The Arctic is melting. In 2012 the summer sea ice levels reached their lowest point since records began. The Greenpeace campaign, Save the Arctic, is a ground- breaking collaboration between scientists, architects and environmentalists. This summer the Greenpeace ship, The Arctic Sunrise, took a research team headed by leading scientist Peter Wadhams and London-based designers ScanLAB to remote Arctic waters in order to deepen our understanding of the threats faced by this unique and fragile region. During this expedition to the Fram Strait, northwest of Svalbard in Norway, ScanLAB were able to capture a huge amount of data, documenting a series of ice floes using millimetre-perfect 3D scanning technology, capturing a total of 26 floes in forensic detail, mapping their surfaces precisely.
The exhibition, Frozen Relic: Arctic Works, recreates this landscape in its natural material – frozen saltwater. Each piece is a digitally fabricated scale replica of the original ice floe which was 3D scanned from above and documented using underwater sonar from below. The completed digital model is used to guide a CNC machine which carves the moulds in which each replica is cast.
Visitors entering the gallery found themselves in a darkened room; the suspended ice floes glowing in an icy archipelago. Like the fragile environment they are born from, these exhibits are disappearing. Every day they completely melt into the drip trays below, being refrozen and rehung for the following day. As the installation melts, it left only the supporting structure which itself accurately represents the scientific data that remains of this captured ice floe. Left with only their forensic records, ScanLAB speculate on this disappearing landscape for which architects may only ever design theoretically.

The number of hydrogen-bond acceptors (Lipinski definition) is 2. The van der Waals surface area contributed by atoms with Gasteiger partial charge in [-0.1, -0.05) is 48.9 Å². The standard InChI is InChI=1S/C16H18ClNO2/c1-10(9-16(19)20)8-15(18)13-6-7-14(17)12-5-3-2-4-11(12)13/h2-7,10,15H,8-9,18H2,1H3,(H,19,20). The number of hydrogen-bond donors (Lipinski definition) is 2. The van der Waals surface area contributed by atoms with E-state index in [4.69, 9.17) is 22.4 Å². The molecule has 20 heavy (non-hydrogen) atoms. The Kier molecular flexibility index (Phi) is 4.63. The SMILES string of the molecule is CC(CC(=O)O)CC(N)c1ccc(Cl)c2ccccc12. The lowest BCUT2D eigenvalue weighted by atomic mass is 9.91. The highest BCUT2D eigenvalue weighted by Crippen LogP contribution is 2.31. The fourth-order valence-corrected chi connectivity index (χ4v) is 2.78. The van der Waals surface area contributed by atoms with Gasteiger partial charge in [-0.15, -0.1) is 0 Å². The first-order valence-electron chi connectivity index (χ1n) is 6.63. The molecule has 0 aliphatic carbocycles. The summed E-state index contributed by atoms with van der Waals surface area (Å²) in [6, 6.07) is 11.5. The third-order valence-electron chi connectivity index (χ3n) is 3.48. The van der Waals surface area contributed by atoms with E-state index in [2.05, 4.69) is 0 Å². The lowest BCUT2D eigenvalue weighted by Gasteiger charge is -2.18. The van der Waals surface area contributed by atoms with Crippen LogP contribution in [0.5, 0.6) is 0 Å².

One of the ice floes captured was an extremely rare and infrequently studied piece of sea ice – a Stamukha, the name for a colossal floe that becomes beached in a shallow Siberian river estuary during the summer months. When the river waters flow over the floe, they sculpt its surface and freeze in sediments, giving it an uncharacteristic brown hue. This makes Stamukhi appear strangely terrestrial once they rejoin the Arctic ice pack and drift amongst the pure blue-white landscape of frozen sea ice.
Another individual floe, named after the ship’s ice pilot, was documented at exactly 17:01:07hrs on 16 September as it drifted at 79 22.558 N, 003 04.611 W on the edge of the Arctic ice pack. This tiny piece of ice, approximately the size of a netball court, was captured in a single scan. Arne’s Floe no longer exists. Shortly after Arne left the floe by helicopter, this tiny piece of ice cracked in two. Located close to the southern edge of the ice pack, this area is subject to a battering from surrounding floes, melt from the warm Atlantic waters and the comparatively warm summer temperatures at 79 degrees north. Like all of the Arctic ice floes, Arne’s Floe is part of a dynamic and turbulent landscape, broken, reformed, merged, melted, moved and ultimately disappearing.
Frozen Relics: Arctic Works is part of a collaborative project between ScanLAB Projects, Cambridge University, Greenpeace and the Bartlett School of Architecture, UCL. ScanLAB would like to thank all those who have enabled the recent Arctic expeditions and have supported and encouraged the early years of our practice.